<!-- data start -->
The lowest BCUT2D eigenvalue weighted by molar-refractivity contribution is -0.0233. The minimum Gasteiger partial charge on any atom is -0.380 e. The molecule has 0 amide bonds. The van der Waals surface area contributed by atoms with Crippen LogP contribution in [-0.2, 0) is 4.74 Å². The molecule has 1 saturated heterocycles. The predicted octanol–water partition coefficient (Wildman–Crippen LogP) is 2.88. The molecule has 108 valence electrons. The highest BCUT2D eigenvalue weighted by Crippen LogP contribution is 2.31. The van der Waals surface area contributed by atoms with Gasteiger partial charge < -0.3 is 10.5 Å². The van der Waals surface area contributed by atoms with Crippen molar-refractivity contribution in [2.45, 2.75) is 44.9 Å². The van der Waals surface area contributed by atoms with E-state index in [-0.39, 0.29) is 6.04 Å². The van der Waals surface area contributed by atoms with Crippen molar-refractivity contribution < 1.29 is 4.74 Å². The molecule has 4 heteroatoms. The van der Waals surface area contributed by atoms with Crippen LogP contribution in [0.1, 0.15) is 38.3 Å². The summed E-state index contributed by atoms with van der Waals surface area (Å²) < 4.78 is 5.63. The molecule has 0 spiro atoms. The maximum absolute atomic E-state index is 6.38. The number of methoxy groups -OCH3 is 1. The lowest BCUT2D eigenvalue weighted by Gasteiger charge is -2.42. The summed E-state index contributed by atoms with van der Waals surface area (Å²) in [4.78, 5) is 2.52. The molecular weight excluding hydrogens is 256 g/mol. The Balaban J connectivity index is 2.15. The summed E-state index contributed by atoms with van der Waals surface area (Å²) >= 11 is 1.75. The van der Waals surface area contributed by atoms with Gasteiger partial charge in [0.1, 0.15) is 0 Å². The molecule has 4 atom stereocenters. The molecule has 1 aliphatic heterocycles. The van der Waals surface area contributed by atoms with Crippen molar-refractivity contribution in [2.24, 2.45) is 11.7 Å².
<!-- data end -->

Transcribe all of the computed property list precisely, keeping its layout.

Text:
The lowest BCUT2D eigenvalue weighted by molar-refractivity contribution is -0.0233. The minimum Gasteiger partial charge on any atom is -0.380 e. The molecule has 0 amide bonds. The van der Waals surface area contributed by atoms with Crippen LogP contribution in [-0.2, 0) is 4.74 Å². The molecule has 1 saturated heterocycles. The predicted octanol–water partition coefficient (Wildman–Crippen LogP) is 2.88. The molecule has 108 valence electrons. The highest BCUT2D eigenvalue weighted by Crippen LogP contribution is 2.31. The van der Waals surface area contributed by atoms with Gasteiger partial charge < -0.3 is 10.5 Å². The van der Waals surface area contributed by atoms with Crippen molar-refractivity contribution in [2.45, 2.75) is 44.9 Å². The van der Waals surface area contributed by atoms with E-state index in [-0.39, 0.29) is 6.04 Å². The van der Waals surface area contributed by atoms with Crippen molar-refractivity contribution < 1.29 is 4.74 Å². The molecule has 4 heteroatoms. The van der Waals surface area contributed by atoms with Crippen LogP contribution in [0.1, 0.15) is 38.3 Å². The summed E-state index contributed by atoms with van der Waals surface area (Å²) < 4.78 is 5.63. The molecule has 0 spiro atoms. The maximum absolute atomic E-state index is 6.38. The number of methoxy groups -OCH3 is 1. The lowest BCUT2D eigenvalue weighted by Gasteiger charge is -2.42. The summed E-state index contributed by atoms with van der Waals surface area (Å²) in [4.78, 5) is 2.52. The molecular weight excluding hydrogens is 256 g/mol. The Balaban J connectivity index is 2.15. The summed E-state index contributed by atoms with van der Waals surface area (Å²) >= 11 is 1.75. The van der Waals surface area contributed by atoms with Gasteiger partial charge in [0.1, 0.15) is 0 Å². The molecule has 4 atom stereocenters. The molecule has 1 aliphatic heterocycles. The van der Waals surface area contributed by atoms with Crippen molar-refractivity contribution in [2.24, 2.45) is 11.7 Å².